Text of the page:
An interview with Melanie Vert on her travels to Uganda and Ethical fashion

Melanie is originally from Hamilton. She recently graduated from Carroll College in Montana where she advocated for Fair Trade and hosted many events regarding ethical jewelry, chocolate etc. Through her advocacy, her university became one of the first in the area to become a Fair Trade certified campus. She just got back from 3 months in Uganda where she interned for a fair trade organization called Generate for Generations.

Melanie Vert

You’ve taken a trip to Uganda. In fact, you interned there. What was the original purpose for going to Uganda?

I have travelled to many countries throughout my life but these trips were never longer than 3 weeks. After graduation, I wanted to know what it was like to live in a developing country for a longer period of time. Through my work with the fair trade campaign at my university, I met a woman named Linda who founded Circle of Hands Uganda, an organization which sells various products from Uganda. I told Linda about my desire to live abroad and she connected me with Lillian, the founder of the organization she bought products from. Through a few calls with Lillian, we both felt it was the perfect fit for my passions and skills to go to Uganda and help her organization on the ground.

Margaret (founder’s cousin) teaching Melanie how to make a necklace

What was the ethical organization’s name, purpose, and reach?

The organization I interned for in Uganda was called Generate for Generations. From their website, their purpose and reach are as follows: “A social organization in Uganda working to empower 200 single mothers, victims of HIV/AIDS, widows, sexually abused girls, victims of rape/domestic violence/forced marriage, and teen mothers in the community with skills of self-dependency, independence, entrepreneurial skills, and staying in school. We train our artisans in recycled paper-bead jewelry and sustainable handcrafts to provide for their families and generate income for generations to come.”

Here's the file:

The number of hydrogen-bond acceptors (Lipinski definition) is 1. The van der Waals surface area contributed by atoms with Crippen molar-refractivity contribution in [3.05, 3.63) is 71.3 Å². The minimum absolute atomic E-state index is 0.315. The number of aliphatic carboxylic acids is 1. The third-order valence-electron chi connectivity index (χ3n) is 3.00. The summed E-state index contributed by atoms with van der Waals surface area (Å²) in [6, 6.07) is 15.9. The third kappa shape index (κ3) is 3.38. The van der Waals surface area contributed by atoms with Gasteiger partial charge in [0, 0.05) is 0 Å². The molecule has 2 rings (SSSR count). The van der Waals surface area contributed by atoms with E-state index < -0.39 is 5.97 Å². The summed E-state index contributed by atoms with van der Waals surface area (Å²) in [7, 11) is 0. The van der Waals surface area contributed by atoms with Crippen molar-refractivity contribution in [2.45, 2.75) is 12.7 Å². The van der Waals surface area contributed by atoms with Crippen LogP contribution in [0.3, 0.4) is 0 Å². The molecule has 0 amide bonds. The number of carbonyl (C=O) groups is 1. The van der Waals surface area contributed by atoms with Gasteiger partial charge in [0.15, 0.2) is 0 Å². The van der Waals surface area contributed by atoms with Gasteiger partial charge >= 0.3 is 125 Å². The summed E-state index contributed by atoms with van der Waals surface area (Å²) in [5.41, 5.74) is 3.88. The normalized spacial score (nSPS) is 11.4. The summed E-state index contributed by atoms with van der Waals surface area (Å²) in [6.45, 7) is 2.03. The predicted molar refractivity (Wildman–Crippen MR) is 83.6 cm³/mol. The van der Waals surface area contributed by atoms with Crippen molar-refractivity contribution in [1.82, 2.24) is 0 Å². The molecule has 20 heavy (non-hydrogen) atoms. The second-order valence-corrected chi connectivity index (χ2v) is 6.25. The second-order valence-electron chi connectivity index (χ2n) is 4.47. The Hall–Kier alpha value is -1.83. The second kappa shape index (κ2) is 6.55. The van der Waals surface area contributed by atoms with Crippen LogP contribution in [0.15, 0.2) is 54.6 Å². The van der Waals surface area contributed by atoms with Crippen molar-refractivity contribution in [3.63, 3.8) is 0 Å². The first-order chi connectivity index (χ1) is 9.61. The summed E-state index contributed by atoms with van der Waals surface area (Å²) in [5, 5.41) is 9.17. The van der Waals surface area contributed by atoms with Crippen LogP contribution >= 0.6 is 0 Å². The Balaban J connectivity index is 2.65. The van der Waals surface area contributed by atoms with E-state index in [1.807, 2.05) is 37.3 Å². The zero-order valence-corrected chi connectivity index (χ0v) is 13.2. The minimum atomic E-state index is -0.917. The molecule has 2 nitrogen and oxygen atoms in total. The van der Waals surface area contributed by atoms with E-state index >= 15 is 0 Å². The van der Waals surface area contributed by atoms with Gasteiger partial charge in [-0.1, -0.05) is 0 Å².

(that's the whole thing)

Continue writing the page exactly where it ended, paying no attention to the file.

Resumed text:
Melanie with the family she lived with while in Uganda

What were your activities there?

My activities there varied from week to week depending on what was going on with the organization at the time. My responsibilities included working on the blog/website/social media, sales/marketing, networking with similar organizations, daily operations, accounting, quality control, and overseeing production.

Any deep bonding moments while there too?

Definitely! One of my favourite parts of my work there was collecting stories of our producers. The women who make our products are so strong and have been through things I can’t even imagine. You can read their stories on our blog: generateforgeneration.wordpress.com. I’m so grateful I had the opportunity to meet and work with these amazing individuals!

Also, I lived with a Ugandan family during my time there. My favourite memories include learning how to cook traditional meals and sitting around the table at night playing cards. We had a few laughs discussing stereotypes we each had of the other’s culture. The community I lived in was so hospitable and welcomed me with open arms. I even had the chance to be in a traditional wedding!

Generate for Generations producer Ruth with children from the village.

How did your intern work tie into women’s empowerment and ethical fashion in particular?